Remote handling upgrades to aid decommissioning of JET

28 February 2024

The Remote Handling Control Room at the Joint European Torus in Culham, near Oxford in the UK, has undergone a significant upgrade, making it one of the most advanced robotics and remote handling systems in the world.

JET's upgraded Remote Handling Control Room (Image: WNN)

The Joint European Torus (JET) concluded its plasma operations at the end of December 2023. The tokamak fusion system has moved to the next phase of its life cycle for repurposing and decommissioning, representing an opportunity to develop new technologies and skills.

The Remote Handling Control Room upgrades include a complete overhaul of MASCOT, a highly dextrous remote manipulator with haptic feedback, which allows the operator to feel every action from carrying a new component to tightening a bolt.

MASCOT being put through its paces during training (Image: UKAEA)

The critical testing of the inside of the tokamak is now under way and will continue throughout Spring and Summer of 2024, the UK Atomic Energy Authority (UKAEA) said. This process involves retrieving 60 key samples for further scientific analysis.

The remote handling operators will be responsible for eventually removing more than 4000 individual tiles and components from JET's inner vessel, including some that weigh several hundreds of kilogrammes.

"The Remote Handling System is absolutely fundamental to the repurposing and decommissioning of JET," said Steve Gilligan, the Programme Sponsor and Head of Decommissioning and Handling. "Due to safety precautions, personnel have not been able to enter the tokamak for over 30 years. Further, JET's plasma operations over the last few years have made it a particularly challenging environment to work with.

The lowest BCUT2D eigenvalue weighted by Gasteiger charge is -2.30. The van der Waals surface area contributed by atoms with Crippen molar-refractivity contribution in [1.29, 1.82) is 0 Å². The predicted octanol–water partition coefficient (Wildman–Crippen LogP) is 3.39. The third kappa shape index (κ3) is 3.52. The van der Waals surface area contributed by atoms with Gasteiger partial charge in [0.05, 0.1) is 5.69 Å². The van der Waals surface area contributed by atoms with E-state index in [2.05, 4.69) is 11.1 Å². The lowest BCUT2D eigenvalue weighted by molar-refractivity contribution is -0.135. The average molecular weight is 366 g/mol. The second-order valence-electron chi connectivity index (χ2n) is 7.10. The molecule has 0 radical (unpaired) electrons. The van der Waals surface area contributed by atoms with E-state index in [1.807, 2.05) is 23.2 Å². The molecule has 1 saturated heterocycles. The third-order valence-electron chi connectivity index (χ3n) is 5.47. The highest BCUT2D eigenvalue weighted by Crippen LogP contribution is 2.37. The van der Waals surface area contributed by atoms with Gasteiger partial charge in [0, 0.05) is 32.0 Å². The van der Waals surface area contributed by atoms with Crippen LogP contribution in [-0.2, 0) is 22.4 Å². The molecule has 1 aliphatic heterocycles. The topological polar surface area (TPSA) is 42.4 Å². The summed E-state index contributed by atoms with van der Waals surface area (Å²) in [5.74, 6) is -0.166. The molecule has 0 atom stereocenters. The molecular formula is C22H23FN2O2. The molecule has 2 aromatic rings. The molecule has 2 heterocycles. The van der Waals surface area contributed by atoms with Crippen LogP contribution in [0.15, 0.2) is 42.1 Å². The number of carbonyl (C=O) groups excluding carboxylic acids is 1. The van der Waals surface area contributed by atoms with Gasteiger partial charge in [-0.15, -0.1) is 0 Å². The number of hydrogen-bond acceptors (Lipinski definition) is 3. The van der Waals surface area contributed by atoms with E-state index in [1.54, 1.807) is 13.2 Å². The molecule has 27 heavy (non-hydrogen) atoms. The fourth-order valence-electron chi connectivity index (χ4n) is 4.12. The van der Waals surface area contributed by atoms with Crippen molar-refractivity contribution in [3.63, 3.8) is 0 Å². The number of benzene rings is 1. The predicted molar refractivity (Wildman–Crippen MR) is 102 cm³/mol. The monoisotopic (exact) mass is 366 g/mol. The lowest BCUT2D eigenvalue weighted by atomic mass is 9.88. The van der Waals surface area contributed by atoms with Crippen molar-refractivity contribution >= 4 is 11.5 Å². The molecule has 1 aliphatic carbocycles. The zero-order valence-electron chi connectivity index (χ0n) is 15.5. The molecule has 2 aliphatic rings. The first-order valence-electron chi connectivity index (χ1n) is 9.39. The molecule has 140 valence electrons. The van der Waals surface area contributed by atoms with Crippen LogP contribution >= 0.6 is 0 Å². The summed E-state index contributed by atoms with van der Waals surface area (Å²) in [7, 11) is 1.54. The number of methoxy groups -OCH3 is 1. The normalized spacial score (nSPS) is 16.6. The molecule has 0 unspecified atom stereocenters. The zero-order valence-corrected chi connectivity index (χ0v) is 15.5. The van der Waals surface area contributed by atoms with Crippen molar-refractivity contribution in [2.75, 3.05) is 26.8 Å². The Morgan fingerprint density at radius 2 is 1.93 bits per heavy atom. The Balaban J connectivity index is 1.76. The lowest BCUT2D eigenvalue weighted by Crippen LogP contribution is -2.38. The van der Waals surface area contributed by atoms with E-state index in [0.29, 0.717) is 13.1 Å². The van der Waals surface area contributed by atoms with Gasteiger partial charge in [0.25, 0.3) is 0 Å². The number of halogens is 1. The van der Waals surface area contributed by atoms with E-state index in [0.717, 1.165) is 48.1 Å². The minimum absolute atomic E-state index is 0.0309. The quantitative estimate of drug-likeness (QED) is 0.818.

"We have refurbished the system so that it's fit for the future. This has taken huge effort, more than 400,000 hours have been invested in its upgrade, which includes research and development, installation, testing, commissioning and training."

JET was a tokamak fusion system with a doughnut-shaped vacuum chamber where, under the influence of extreme heat and pressure, gaseous hydrogen fuel becomes a plasma. The charged particles of the plasma can be shaped and controlled by massive magnetic coils placed around the vessel to confine the hot plasma away from the vessel walls. It was the only tokamak fusion machine in operation capable of handling tritium fuel, and was a key device in preparations for the multinational ITER fusion research project which is currently under construction in southern France.

JET was a European project built and used collaboratively by European researchers. It is now owned, and in recent years has been operated by, the UKAEA, and used by scientists from 28 European countries to conduct research into the potential for carbon-free fusion energy in the future through work coordinated by the EUROfusion consortium. The tokamak's first deuterium-tritium experiments took place in 1997.

JET's final experiments using deuterium and tritium fuel were conducted over seven weeks from August to October last year, ahead of its retirement following its final pulse in December. During those experiments, JET produced the largest amount of energy achieved in a fusion experiment, breaking its own record set in 2021.

Following its retirement JET moves on to repurposing and decommissioning, a process expected to last until about 2040.

Researched and written by World Nuclear News